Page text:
Ramadan: Pontifical Council for Interreligious Dialogue, moving from “competition and confrontation to an effective cooperation for the common good”

Moving from “competition and confrontation to an effective cooperation for the common good”. This is the main point of this year’s message of good wishes that the Pontifical Council for Interreligious Dialogue sent to Muslims for a “fruitful fast” during Ramadan and a joyful ‘Id Al-Fitr which falls on 14 June. The message is signed by the President of the Vatican Dicastery, Card. Jean-Louis Tauran, and by its secretary, Mgr. Ángel Ayuso Guixot. This year, it is entitled “Christians and Muslims: From Competition to Collaboration”.

“A spirit of competition – Card. Tauran and Mgr. Ayuso wrote – has too often marked past relations between Christians and Muslims, the negative consequences of which are evident: jealousy, recriminations and tensions. In some cases, these have led to violent confrontations, especially where religion has been instrumentalized, above all due to self-interest and political motives”. In a globalized world characterized by growing tensions, “such interreligious competition wounds the image of religions and their followers, and it fosters the view that religions are not sources of peace, but of tension and violence”.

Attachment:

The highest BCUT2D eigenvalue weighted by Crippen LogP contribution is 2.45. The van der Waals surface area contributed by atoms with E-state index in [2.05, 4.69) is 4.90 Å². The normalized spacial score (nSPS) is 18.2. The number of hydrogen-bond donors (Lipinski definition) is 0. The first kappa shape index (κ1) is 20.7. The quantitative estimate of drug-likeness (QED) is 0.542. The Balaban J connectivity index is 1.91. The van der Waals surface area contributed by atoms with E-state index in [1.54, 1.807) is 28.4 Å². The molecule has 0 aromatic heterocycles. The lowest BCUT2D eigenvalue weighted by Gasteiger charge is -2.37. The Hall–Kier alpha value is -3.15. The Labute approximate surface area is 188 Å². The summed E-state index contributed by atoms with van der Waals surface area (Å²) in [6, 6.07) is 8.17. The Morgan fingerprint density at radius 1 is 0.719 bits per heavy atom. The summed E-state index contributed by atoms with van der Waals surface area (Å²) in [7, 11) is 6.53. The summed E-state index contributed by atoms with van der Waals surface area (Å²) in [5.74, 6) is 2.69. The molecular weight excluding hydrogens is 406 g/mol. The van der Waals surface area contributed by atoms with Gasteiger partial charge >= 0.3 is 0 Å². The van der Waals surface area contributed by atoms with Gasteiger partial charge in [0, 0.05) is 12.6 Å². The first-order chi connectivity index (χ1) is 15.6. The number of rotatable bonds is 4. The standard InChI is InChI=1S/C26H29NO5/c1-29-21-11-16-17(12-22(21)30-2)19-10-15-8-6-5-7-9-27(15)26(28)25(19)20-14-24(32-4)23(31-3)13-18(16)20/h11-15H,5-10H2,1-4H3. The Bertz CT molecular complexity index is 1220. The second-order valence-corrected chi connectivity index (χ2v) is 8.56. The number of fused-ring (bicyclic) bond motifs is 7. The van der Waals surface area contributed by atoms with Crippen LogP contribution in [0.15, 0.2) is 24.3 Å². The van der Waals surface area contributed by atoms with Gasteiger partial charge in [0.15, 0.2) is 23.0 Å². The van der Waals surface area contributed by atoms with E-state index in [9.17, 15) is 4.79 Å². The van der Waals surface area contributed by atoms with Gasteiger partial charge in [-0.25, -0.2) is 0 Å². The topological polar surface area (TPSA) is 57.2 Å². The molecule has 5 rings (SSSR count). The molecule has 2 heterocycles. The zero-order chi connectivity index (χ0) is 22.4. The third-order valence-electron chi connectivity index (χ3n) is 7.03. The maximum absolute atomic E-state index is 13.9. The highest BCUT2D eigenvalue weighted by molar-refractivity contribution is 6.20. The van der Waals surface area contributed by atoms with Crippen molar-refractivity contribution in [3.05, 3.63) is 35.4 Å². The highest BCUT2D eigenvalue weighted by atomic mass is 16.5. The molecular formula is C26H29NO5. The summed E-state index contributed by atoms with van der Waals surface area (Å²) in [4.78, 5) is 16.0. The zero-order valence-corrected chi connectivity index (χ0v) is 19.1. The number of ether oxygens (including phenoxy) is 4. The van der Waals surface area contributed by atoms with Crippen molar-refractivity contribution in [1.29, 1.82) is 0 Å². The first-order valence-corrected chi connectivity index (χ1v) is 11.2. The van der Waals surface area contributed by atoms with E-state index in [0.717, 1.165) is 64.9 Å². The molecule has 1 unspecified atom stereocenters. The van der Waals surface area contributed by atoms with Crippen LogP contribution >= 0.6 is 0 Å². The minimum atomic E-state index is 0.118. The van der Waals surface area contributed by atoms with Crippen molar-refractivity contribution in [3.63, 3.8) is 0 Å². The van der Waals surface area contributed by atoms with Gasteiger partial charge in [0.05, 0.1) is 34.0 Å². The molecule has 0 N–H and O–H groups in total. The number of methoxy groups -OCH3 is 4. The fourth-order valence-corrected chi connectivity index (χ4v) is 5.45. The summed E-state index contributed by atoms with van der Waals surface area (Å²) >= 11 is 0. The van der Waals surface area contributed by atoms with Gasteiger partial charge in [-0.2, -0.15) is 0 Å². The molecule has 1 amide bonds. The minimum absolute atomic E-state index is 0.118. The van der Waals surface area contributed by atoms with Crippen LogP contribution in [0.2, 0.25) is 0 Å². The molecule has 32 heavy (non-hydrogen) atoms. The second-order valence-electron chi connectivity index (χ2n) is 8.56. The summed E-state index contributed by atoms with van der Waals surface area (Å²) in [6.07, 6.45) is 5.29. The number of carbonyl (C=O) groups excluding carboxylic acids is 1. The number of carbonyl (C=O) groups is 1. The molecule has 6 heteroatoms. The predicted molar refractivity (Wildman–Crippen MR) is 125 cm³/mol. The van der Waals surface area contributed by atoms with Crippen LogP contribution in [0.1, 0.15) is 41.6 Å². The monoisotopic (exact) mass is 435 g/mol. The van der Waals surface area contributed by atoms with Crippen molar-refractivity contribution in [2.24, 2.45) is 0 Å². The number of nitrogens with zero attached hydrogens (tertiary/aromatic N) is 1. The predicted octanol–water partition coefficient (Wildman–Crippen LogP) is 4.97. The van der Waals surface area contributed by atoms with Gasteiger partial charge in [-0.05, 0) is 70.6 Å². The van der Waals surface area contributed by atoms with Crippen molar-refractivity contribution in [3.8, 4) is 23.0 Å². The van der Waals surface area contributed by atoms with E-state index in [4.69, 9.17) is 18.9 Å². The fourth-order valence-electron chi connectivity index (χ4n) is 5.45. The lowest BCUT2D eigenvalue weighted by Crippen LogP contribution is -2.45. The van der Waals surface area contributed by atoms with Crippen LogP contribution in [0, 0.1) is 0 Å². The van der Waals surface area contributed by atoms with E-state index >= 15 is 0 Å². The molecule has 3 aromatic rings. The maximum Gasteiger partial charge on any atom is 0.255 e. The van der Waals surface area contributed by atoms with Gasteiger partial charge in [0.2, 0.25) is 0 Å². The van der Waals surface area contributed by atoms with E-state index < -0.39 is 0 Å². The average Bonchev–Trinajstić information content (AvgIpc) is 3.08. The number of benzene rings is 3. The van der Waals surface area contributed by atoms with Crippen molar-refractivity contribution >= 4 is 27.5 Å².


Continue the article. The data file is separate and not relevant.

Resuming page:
There is therefore a need to “prevent and overcome these negative consequences”. For this reason – the leaders of the Vatican Dicastery wrote – “it is important that we Christians and Muslims recall the religious and moral values that we share, while acknowledging our differences. By recognizing what we hold in common and by showing respect for our legitimate differences, we can more firmly establish a solid foundation for peaceful relations, moving from competition and confrontation to an effective cooperation for the common good. This particularly assist those most in need, and allows us to offer a credible witness to the Almighty’s love for the whole of humanity”. The message also highlights “the right and the duty” of all believers “to witness to the All-Powerful One” they worship, and to “share our beliefs with others, while respecting their religion and religious sentiments”. And they concluded: “So that we may further peaceful and fraternal relations, let us work together and honor each other. In this way we will give glory to the Almighty and promote harmony in society, which is becoming increasingly multi-ethnic, multi-religious and multi-cultural”.

 

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